Travellers returning to Ryanair
Dublin – Arabstoday
Irish no-frills airline Ryanair raised net profit slightly in its last financial year but said on Monday that traffic was set to rise this year.
Ryanair, based in Dublin, said that group profit after tax
edged up 1.5 percent to €569.3m ($731.2m) in the 12 months to the end of March compared with net profit of €560.4m in 2011-12.
Ryanair expects the company's traffic to grow by 3.0 percent to 81.5 million passengers in 2013-14, it added in an earnings statement.
Passenger numbers grew by 5.0 percent to 79.3 million in the last financial year, while revenue increased by 13 percent to €4.88bn.
"We expect modest yield and traffic growth for the full year to be partly offset by higher oil and...costs resulting in another year of profit growth," Ryanair chief executive Michael O'Leary said in the statement.
Ryanair had closed its last financial year by announcing in March an order for 175 Boeing 737-800 planes, in a major fleet expansion three weeks after the European Union blocked the airline's attempted takeover of Irish rival Aer Lingus.
The massive order was put at $15.6bn (€12.1bn) at Boeing catalogue prices, one of the US aerospace giant's largest orders ever, though discounts could bring the total value to much less than that.
"Ryanair's successful growth, allied to deep short-haul restructuring among many high fare competitors, gives us confidence that we can grow... to over 100 million passengers per annum over the next five years," O'Leary said on Monday.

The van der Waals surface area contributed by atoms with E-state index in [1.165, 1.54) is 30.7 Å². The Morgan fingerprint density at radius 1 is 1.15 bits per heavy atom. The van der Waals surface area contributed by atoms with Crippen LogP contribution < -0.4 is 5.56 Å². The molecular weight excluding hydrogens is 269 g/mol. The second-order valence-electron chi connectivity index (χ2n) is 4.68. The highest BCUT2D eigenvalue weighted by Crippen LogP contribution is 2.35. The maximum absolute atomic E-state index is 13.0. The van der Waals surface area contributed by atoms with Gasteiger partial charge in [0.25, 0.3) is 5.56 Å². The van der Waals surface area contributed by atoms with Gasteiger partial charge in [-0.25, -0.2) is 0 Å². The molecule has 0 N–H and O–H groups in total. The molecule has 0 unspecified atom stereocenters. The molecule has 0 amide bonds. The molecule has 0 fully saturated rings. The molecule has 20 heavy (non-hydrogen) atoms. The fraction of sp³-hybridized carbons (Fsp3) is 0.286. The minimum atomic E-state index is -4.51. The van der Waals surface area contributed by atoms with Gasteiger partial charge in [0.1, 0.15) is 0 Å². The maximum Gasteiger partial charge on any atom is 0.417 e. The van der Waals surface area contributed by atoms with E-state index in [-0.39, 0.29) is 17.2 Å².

"Our recent order for 175 firm Boeing 737-800 aircraft represents an enormous opportunity for shareholders as Ryanair returns to higher rates of traffic growth.
"We are pleased to have reached acceptable pricing with Boeing, and the controlled delivery programme from Autumn 2014 to end of 2018 will provide the opportunity to expand Ryanair's fleet to over 400 aircraft and our traffic," O'Leary added.
But in a blow for Ryanair, in February the European Commission barred a third attempt by low-cost airline pioneer to take over Aer Lingus, citing concerns that passengers would lose out badly.
"We have no doubt that this was yet another politically motivated decision by Europe's competition authority and it is inexplicable in the context of its stated policy of promoting European airline consolidation," O'Leary said in Monday's statement as he strongly repeated his dissatisfaction with the outcome.